The Sheriff’s Office has been responding to complaints about ATV drivers riding not only illegally on streets and highways but also illegally on private property and levee systems, the sheriff said.

Citations are being issued when riders are found by sheriff’s deputies, sometimes thanks to specific complaints of residents who saw four-wheelers being driven illegally, but also the ATVs are impounded when the rider can’t present proof of ownership.

“Parents should know what the law says: ATVs are not legal on streets,” Sheriff Pohlmann said, and their use by both adults and juveniles is getting out-of-hand at times, prompting complaints from people who don’t want to hit or be hit by one of the vehicles.

“These things can only be driven off-road,’’ the sheriff said. “If you don’t have property for them to be driven on, you probably shouldn’t buy them.’’

“We are getting a number of complaints about 4-wheelers being driven on streets, on private property and on the Mississippi River levee,’’ the sheriff said. “And our deputies are dealing with this in many areas.’’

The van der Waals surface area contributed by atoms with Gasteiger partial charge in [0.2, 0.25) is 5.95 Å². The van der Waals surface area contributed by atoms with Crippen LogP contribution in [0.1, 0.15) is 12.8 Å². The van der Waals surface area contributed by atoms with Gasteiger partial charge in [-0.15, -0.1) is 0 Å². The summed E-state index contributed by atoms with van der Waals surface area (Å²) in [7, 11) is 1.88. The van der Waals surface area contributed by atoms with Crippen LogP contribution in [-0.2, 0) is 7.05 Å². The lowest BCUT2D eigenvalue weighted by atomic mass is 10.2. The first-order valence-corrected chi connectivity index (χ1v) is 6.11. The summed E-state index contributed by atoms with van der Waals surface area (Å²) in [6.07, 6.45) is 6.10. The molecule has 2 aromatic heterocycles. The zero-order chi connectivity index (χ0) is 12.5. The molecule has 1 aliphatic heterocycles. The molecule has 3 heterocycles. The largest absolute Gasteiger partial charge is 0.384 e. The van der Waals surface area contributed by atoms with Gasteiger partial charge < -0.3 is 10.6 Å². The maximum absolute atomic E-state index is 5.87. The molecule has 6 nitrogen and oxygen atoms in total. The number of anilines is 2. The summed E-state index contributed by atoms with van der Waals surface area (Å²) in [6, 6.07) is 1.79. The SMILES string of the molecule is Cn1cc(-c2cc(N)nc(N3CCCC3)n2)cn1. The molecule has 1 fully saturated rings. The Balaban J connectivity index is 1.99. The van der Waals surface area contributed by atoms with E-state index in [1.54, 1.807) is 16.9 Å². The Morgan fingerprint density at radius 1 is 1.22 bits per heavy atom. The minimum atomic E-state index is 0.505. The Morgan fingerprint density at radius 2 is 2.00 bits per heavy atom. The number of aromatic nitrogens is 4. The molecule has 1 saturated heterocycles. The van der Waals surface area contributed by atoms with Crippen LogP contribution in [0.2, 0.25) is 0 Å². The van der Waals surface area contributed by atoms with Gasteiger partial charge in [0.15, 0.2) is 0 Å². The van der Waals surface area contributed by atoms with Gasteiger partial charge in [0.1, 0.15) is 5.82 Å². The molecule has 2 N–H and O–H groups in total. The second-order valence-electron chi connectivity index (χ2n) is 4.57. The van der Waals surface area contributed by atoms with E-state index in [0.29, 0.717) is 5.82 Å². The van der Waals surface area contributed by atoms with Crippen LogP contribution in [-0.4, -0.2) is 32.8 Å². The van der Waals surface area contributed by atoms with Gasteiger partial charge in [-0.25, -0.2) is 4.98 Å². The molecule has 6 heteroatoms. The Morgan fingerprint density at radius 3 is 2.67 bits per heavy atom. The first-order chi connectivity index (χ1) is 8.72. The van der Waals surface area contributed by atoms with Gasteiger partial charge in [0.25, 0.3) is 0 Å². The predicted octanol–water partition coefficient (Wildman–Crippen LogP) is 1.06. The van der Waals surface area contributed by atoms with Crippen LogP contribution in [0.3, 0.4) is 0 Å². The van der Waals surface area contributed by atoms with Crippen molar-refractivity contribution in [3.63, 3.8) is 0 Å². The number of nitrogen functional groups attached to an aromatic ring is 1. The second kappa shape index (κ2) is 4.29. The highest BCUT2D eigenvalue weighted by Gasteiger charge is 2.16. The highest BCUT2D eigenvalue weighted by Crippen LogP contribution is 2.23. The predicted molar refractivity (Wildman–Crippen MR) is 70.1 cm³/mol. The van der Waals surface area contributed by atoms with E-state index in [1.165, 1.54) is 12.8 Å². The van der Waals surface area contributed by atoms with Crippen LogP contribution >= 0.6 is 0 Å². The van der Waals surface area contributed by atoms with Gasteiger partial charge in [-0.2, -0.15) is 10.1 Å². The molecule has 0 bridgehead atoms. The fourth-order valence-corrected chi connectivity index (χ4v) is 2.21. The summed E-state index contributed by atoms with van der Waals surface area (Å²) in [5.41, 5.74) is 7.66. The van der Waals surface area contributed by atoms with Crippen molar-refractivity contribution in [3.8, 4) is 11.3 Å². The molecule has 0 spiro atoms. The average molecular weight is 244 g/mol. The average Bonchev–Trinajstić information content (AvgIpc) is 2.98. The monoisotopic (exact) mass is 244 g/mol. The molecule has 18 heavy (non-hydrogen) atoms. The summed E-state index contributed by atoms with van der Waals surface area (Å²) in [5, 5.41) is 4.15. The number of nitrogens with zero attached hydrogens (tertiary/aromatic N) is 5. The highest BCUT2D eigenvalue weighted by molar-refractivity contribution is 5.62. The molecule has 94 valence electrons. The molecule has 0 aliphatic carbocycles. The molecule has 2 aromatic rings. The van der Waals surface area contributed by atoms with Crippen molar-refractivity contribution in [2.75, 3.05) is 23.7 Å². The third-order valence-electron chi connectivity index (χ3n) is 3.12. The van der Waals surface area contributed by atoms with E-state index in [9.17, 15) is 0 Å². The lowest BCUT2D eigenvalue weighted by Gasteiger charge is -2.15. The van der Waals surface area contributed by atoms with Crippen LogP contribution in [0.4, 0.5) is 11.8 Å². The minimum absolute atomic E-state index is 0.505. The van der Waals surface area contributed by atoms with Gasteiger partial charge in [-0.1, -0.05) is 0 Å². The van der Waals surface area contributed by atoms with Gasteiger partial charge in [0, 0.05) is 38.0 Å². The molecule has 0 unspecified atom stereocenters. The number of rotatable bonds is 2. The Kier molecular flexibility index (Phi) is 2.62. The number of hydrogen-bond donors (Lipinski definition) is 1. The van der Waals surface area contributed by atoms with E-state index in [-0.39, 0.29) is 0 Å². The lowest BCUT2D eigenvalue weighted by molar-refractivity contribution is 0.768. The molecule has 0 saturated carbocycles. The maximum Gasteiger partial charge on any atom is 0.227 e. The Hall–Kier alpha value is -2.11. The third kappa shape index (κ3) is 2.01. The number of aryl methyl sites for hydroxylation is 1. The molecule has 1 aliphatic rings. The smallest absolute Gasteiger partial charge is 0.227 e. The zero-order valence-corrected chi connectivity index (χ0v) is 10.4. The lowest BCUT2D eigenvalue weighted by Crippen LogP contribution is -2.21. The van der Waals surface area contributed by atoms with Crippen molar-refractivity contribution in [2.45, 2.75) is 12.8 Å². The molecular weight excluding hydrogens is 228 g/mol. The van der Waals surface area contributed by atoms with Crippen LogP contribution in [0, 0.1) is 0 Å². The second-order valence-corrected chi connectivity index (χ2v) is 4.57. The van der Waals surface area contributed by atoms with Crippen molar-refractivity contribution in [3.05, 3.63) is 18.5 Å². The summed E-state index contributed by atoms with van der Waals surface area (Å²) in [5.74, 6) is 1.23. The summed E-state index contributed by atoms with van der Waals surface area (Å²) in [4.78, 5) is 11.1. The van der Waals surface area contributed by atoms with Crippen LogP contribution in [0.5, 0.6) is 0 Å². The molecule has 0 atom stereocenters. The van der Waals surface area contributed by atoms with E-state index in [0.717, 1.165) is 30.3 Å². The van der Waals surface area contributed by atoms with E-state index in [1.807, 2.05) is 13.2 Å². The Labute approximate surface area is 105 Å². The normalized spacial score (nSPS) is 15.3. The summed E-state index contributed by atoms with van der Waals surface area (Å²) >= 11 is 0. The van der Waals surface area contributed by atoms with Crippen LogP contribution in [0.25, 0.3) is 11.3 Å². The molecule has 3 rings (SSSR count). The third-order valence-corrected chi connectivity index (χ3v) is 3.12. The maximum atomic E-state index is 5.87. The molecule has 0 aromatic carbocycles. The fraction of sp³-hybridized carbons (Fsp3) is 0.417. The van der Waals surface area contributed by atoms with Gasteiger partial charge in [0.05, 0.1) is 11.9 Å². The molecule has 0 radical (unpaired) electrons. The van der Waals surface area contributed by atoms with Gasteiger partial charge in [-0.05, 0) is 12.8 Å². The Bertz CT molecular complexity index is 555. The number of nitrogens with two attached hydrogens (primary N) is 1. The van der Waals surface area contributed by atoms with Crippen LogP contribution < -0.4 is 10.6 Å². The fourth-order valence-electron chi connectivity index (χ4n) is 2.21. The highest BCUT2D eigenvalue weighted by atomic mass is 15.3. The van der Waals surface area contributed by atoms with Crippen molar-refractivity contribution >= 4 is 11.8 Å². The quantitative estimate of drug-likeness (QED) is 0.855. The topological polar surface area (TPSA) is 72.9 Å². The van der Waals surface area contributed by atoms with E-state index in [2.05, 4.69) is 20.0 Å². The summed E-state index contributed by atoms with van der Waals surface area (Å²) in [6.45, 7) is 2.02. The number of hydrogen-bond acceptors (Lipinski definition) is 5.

“There are reasons they can’t be legally driven in the street,’’ Sheriff Pohlmann said. “They are unsafe in many situations, particularly when driven carelessly, and many people across the country have been killed or maimed in accidents in the last 10 years.’’

Also, ATV riders can’t just trespass on other people’s property or drive them on the river levee, as many people do. “People have the right not to have their property used without permission,’’ the sheriff said.

And it is a bad idea to illegally use them on a levee, he said “Obviously, the levee system is there to protect us from flooding from hurricanes and we don’t want them damaged by people riding on them. People simply will not be allowed to drive ATVs on them,’’ he said.